Shutter Activity When Taking Pictures
As mentioned earlier, the amount of time the shutter stays open is proportional to the shutter speed you set on your camera.
As an experiment, you can adjust your shutter speed to 3 seconds and press the shutter. The time between the first click (when the shutter and mirror opens) to the second click (when the shutter and mirror closes), is the same amount of time.
But since shutters are mechanical, they can only go so fast when taking pictures. Try pressing the shutter and hold it for ten seconds and you’ll see how fast or slow your camera takes pictures.
Your camera’s shooting speed is calculated by using fps or frames per second. Most consumer cameras can only take about 5 to 8 frames per second even when using a shutter speed of 1/8000th of second or more. While some professional models (especially mirrorless options) can shoot almost up to 24 frames per second.
Shutter Activity When Shooting Videos
Now that you know that most cameras can only shoot a few frames per second, you’ll understand why the shutter is never used when shooting video. Otherwise, you’ll end up with jerky motion because the shutter isn’t fast enough to capture natural movement.
When you record videos using your mirrorless or DSLR, your shutter goes up and never goes down until you finish shooting. In Video Mode, the sensor then becomes a “virtual” shutter by electronically scanning the light coming from the lens.
Capturing video data depends on the kinds of sensor your camera has. Ther are two main types of sensors in cameras. The first one is the CMOS which is found in most entry-level and even professional cameras. It captures video by scanning the scene from left to right, and top to bottom.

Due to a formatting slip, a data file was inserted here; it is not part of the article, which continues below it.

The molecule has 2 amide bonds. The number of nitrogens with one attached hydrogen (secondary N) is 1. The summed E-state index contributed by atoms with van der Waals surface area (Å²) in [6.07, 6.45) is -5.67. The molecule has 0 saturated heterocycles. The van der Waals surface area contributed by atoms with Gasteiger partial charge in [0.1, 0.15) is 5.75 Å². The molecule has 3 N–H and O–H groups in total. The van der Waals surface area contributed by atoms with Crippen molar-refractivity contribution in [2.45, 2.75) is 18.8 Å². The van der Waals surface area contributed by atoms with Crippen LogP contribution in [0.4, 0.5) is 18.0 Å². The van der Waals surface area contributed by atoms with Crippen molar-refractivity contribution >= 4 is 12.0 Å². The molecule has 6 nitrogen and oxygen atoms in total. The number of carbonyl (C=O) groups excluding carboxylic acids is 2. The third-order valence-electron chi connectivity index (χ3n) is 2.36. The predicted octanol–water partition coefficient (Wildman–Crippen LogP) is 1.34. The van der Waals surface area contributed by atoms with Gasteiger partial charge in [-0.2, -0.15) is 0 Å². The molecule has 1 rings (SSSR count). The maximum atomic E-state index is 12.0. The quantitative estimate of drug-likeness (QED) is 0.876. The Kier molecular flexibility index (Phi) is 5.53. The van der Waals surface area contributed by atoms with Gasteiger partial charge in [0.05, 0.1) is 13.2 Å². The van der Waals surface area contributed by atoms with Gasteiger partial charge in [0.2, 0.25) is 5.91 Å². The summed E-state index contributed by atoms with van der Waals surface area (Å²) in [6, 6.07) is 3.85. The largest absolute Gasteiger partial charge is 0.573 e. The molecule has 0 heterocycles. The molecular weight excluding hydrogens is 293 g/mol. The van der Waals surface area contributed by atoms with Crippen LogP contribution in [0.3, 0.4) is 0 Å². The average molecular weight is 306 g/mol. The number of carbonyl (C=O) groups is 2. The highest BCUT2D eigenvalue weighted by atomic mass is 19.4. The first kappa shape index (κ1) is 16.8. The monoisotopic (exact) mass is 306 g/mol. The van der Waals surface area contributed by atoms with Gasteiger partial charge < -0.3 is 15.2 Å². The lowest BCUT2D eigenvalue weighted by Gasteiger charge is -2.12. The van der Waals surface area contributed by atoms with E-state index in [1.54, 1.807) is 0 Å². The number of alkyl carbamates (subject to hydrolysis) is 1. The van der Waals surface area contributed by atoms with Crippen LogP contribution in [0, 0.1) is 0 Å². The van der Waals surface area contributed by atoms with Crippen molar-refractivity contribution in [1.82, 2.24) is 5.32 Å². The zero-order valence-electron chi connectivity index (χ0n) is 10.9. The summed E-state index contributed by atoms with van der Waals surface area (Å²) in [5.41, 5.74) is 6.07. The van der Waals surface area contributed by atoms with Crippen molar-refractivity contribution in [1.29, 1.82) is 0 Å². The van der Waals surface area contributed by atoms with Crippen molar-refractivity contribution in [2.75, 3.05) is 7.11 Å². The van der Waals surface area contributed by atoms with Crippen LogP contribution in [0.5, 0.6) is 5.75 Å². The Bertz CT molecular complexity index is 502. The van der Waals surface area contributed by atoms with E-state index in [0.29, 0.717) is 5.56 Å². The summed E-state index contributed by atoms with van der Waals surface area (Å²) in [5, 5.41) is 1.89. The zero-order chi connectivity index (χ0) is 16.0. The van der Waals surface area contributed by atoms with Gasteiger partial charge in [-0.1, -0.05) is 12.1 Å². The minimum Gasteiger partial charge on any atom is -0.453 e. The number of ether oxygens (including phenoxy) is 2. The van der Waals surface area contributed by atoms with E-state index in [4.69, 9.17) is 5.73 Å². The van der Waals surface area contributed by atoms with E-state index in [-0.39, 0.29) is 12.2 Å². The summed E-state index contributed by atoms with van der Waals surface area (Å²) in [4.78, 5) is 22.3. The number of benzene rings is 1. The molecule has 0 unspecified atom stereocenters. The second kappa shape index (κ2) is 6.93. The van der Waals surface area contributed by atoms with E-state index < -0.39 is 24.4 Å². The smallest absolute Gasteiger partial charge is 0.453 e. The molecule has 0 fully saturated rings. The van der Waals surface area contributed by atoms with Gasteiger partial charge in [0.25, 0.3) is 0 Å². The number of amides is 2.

A CMOS sensor scans an entire scene in milliseconds (which is fast!). But it tends to suffer from the rolling shutter. In other words, it distorts fast movement because it can’t record a scene all at once. If you have a DSLR or a mirrorless, try swiftly panning your camera from left to right and you’ll notice that “Jell-o effect” caused by rolling shutter.
The second type of sensor is called CCD and is mostly found in high-end and professional video or cinema cameras. It uses what’s called a global shutter to avoid any distortion in movement. That means it captures a scene all at once so you’ll see no lags in any motion in your frame.
Check Your Shutter Count
Your camera shutter is mechanical, which means that it can only do so many clicks before it stops working. Your camera’s shutter life expectancy can be found in your camera’s spec sheet or online.
An average consumer camera has a rating of about 100,000 shutter actuations. Meanwhile, professional options are rated 200,000 or more actuations. It may not sound enough. But in general, most enthusiasts only reach up to 25,000 actuations a year. That means their camera can last up to 4 years.
Meanwhile, it’s not unusual for professional photographers to reach 50,000 or even 100,000 actuations per year. That’s why you often see them change their cameras all the time.
You can check your shutter count online by uploading a recent JPEG or raw picture from your camera. Remember that sometimes a shutter can break before or even way after it reaches its expected number of shutter actuations. Like your car mileage, a shutter life expectancy is a manufacturer’s estimation.
It’s always a good idea to learn about how your camera works. Knowing the mechanics of your shutter, for instance, would allow you to see its capabilities and limitations. And let’s be honest: It feels good to know what’s going on inside your device when you hear that click.